What Are Bad Faith Insurance Claims?

Florida policyholders purchase insurance and pay premiums with the understanding that, should disaster strike, their insurer will pay out damages to compensate for losses covered under the policy. Paying out covered damages is considered to be acting in good faith on the part of the insurance company. However, insurance is a business. Insurers provide a service as a way of making money. Because of this, insurance companies often seek to do everything in their power to deny or devalue claims.

While this is usually done within the confines of the law, insurers may sometimes push the limits by failing to properly investigate claims, unreasonably denying claims, or unreasonably devaluing claims. This is known as acting in “bad faith.”

Bad faith insurance claims are an essential element of insurance law, as the ability to file a claim protects the insured and third-party claimants from bad faith practices. However, a bad faith insurance claim can often become complex, and insurance companies generally have excellent legal teams to fight back. As a result, winning a bad faith insurance claim usually requires the help of a skilled Florida injury lawyer.

Types of Florida Bad Faith Insurance Claims

Depending on the type of insurance and parties involved, there are two types of bad faith insurance claims: first-party and third-party.

A first-party claim occurs when an insurer unreasonably denies or declines to investigate a claim that pays out directly to the insured. For example, if your homeowner’s insurance unreasonably denies your claim to storm damage covered by your policy, this would be a first-party claim.

A third-party bad faith insurance claim tends to be more complex. In a third-party claim, the insurer negligently handles a claim from a third party, such as when the policyholder (first party) buys insurance to protect them against liability claims from another (third) party. For example, if you hit another driver and the accident is determined to be your fault, the other driver can hold you liable for damages, which would be covered by your car insurance. If your insurer handles this claim negligently and unreasonably refuses to pay out covered damages to the other motorist, this would be a third-party claim.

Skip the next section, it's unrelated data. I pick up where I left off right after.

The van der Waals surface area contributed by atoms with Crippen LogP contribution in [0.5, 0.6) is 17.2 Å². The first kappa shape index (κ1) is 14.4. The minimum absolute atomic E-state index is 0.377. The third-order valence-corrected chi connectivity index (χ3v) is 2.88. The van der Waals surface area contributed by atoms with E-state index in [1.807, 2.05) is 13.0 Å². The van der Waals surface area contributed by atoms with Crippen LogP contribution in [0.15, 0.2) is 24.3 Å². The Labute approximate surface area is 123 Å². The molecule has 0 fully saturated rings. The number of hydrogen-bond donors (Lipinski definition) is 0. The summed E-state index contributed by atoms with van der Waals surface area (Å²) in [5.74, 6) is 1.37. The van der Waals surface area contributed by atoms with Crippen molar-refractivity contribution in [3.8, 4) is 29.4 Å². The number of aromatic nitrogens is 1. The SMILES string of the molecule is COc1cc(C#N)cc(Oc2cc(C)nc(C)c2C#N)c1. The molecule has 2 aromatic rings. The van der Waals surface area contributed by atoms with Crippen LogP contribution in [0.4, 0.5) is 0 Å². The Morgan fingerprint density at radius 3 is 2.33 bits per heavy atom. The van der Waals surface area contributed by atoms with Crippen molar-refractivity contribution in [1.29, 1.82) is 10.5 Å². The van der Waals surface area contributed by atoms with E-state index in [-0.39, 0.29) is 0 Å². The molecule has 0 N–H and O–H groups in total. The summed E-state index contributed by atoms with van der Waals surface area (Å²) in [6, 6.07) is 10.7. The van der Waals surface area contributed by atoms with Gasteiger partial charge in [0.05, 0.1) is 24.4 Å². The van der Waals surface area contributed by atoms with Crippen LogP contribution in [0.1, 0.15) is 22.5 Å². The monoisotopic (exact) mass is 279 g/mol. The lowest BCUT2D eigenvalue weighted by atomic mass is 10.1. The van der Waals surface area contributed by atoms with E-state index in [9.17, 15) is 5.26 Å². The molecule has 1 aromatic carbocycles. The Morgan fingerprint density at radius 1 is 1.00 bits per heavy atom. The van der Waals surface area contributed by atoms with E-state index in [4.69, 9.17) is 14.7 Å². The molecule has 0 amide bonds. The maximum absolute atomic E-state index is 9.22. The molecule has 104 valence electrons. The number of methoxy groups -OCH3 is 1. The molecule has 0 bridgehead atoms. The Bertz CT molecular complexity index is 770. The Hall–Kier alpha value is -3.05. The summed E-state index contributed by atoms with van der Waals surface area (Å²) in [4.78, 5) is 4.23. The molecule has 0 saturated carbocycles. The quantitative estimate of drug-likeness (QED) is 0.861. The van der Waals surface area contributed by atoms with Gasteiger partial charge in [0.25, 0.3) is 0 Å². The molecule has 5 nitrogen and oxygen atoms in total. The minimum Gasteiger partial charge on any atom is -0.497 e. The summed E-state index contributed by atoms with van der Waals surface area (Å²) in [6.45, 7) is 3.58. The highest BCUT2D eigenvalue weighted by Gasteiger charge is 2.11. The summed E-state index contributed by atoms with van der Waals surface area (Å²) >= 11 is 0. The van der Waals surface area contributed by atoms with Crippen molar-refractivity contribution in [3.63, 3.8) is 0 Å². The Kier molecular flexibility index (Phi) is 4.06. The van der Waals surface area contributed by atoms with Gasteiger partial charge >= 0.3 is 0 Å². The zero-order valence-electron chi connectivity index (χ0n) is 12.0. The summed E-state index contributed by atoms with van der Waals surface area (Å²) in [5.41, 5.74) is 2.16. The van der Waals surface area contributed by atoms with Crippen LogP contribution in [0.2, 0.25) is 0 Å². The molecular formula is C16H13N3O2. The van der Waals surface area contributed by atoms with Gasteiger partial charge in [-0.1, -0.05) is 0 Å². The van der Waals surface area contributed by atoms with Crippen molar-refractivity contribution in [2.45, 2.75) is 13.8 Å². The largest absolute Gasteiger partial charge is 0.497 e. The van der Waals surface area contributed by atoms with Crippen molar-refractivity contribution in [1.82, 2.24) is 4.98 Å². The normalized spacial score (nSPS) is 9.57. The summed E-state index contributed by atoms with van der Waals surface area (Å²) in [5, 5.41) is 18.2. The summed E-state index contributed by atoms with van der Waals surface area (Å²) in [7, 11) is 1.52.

Situations that Rise to the Level of Bad Faith

By law, insurance companies are bound to uphold a duty of good faith towards their policyholders. In reality, insurance companies are incentivized to pay out as little as possible when large claims are filed. The following situations are usually considered “bad faith” in court:

  • When the insurance company fails to fulfill its duties
  • Flat out refusal to pay a reasonable claim
  • Misrepresenting the facts or the insurance policy
  • Failing to fully or properly investigate a claim
  • Insurer requires an unnecessary or absurd level of paperwork or evidence
  • Attempts to pay a lower amount than your claim is worth

If these situations sound familiar, then it’s advised that you consider pursuing a bad faith insurance claim.

Properties of a Bad Faith Claim

If you decide to pursue a bad faith claim against your insurer, then you will have to prove two things:

  • The insurance company has withheld benefits;
  • The reason for withholding these benefits is unreasonable.

Remember, a denied claim may not rise to the level of a bad faith claim. If your insurance company can provide a legitimate and legally recognized reason for withholding your benefits, then a lawsuit may be futile.

What Damages are Available in Bad Faith Insurance Claims?

There are several damages an insurer may have to pay in a bad faith insurance claim. They include:

  • The full cost of the damages in the original claim
  • The plaintiff’s attorney’s fees
  • Statutory interest
  • Statutory penalties
  • Emotional distress
  • Punitive damages
  • Economic loss

If your claim is successful, then your insurer may be obligated to pay more than your original claim was worth.

If you have concerns about your insurance policy, Miller Trial Law can assist you. Contact us for a free, no-risk consultation prior to filing your claim.

Please call us today at (305) 697-8312. We look forward to serving you!